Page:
A YEAR OF LIVING GENEROUSLY: DISPATCHES FROM THE FRONT LINES OF PHILANTHROPY by Lawrence Scanlan is a personal exploration of generosity by one of Canada's well known journalists. Of course volunteering is personally rewarding any time of year however the holidays naturally present a number of opportunities for children and adults to volunteer together.

Sometimes teachers assign homework or projects over the Christmas break. Even if there is no homework per se, there are always science fair projects or presentations to start thinking about. HOW TO TUTOR YOUR OWN CHILD: BOOST GRADES AND INSPIRE A LIFELONG LOVE OF LEARNING WITHOUT PAYING FOR A PROFESSIONAL TUTOR by Marina Koestler Ruben, a tutor herself, shows you how to approach your child's out of school enrichment.

ED PLAY: NO BATTERIES, NO PLUGS, PURE FUN by Bobbi Conner devotes an entire book to games and activities that are fun to play and require nothing but you. Hundreds of battery-free, screen-free, chirp-and-beep-free games that stretch the imagination and create lasting memories.

Read a book together…THE BOOK OF (HOLIDAY) AWESOME by Neil Pasricha could easily become a holiday tradition. He reminds us that not only can holidays be fun-filled in themselves, but there is also more to celebrate than we realize. From Christmas and Hanukkah to Kwanzaa and beyond he shows us why and how holidays can be awesome. Plugging in the Christmas lights from last year and having them all work, having just enough wrapping paper to cover a gift with that tiny scrap leftover from last year and knowing that Kwanzaa is worth more Scrabble points than Hanukkah or Christmas. All good.

And as always you can go to the TBPL website 24/7 for books and more ideas to consider and celebrate. Visit the virtual display for more seasonal selections on Hanukkah, Kwanzaa, Diwali, decorations, cooking, baking, gift wrapping, music, movies and a section specially designed for children. Now that, to quote Mr. Pasricha, is awesome. Happy Holidays.

Caron E. Naysmith

Sunday, 11 December 2011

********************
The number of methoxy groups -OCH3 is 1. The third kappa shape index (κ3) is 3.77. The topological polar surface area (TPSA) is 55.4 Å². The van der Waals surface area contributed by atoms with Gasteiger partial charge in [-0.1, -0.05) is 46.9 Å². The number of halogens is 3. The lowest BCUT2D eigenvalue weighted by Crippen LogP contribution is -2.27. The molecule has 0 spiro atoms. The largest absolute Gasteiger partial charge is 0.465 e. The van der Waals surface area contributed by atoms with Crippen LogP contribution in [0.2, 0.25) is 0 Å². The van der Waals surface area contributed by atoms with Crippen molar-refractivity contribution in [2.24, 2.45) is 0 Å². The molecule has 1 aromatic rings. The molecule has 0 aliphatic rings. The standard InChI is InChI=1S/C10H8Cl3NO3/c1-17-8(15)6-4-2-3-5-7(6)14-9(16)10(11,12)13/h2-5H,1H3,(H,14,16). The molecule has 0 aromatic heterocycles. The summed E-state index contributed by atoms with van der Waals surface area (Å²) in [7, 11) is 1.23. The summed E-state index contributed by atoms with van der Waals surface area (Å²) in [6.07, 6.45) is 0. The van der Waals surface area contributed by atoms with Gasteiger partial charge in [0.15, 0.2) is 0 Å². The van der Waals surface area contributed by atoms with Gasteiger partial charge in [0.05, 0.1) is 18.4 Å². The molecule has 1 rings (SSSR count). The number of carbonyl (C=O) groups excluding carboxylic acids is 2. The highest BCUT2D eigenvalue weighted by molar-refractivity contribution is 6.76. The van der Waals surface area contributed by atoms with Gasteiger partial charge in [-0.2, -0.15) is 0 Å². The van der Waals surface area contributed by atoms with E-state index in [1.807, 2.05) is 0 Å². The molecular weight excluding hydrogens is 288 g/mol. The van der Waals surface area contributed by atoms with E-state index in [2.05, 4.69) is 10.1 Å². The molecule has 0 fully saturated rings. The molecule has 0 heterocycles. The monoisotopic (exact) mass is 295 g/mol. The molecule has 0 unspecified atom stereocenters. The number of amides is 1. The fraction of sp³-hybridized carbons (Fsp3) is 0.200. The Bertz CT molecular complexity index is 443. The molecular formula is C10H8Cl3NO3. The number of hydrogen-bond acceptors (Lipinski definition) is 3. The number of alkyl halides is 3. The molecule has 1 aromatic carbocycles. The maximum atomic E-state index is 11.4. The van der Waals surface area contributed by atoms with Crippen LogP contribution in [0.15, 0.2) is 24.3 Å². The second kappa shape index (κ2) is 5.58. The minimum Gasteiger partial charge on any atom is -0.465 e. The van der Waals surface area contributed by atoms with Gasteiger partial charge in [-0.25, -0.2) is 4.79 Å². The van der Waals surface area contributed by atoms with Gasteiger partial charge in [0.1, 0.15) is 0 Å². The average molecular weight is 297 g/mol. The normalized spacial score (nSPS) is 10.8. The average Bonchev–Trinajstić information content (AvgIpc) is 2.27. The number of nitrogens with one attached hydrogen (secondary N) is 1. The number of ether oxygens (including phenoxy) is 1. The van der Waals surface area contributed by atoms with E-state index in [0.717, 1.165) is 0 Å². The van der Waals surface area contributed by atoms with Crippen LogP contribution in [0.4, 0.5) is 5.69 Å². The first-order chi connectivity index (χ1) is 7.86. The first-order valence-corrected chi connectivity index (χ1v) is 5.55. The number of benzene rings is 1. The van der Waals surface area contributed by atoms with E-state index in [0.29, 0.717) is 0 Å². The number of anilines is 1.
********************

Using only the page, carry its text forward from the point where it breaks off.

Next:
Sunday December 11th, 2011 Your Library's Online Catalogue

Your Library’s Online Catalogue, found at, or from links on our Web site (, is a versatile tool you can use to find items in the Library’s collection, manage your Library card account and more. The best thing about our Online Catalogue is that it’s available 24/7 from any computer, tablet, smart phone or other device with internet access and a browser.

When you arrive at you will see two drop-down menus beside the search box. The first is for the type of search you want to do. You can search by title, author, subject, keyword, call number, series title and ISBN (International Standard Book Number). The second drop-down menu allows you to limit your search to location, collection or type of item.

Call number searches are handy if you want to browse a collection. For example our fiction books’ call numbers all start with FIC, followed by the first three letters of the author’s last name. So to browse the fiction section online, do a Call number search for “FIC AAA” and choose “Books only” from the second drop-down menu. Scroll down until you see the first Fiction title, click through to its full record, then “Next” to see the title which would be beside it on the shelf if you were at the Library. You can also use “call number” to browse the DVD collection online. Use the call number “DVD AAA” for fiction titles, and “DVD 000” for non-fiction.

Click the button “My Library Card” in the top menu of the Online Catalogue to log in to your Library Card account. Once you are logged in placing holds is simplified, as you don’t have to enter your Library Card number and PIN for each hold. Also when you are logged in you can manage your Library Card account by viewing what you currently have signed out, renewing items, paying your fines, changing your PIN and updating your email address and phone number. Further, you can opt in to “My Reading History”, which keeps track of items you have signed out, and lets you search for items you have not yet borrowed.

“Preferred Searches” is another useful feature of “My Library Card”. When you are logged in and do a search, you will see the “Save as preferred search” button. This is handy if you tend to search for the same author, subject or keyword often. Once you have saved a search, you can re-run it from “My Library Card” by clicking on that search under “Preferred Searches”. Also, you can click in a box next to the search to “Mark for Email”. Then, when the Library adds an item to its collection which matches your search criteria, you will receive an email. This is a great way to keep informed about new title by your favourite author, on a topic you’re interested in, or our new DVDs.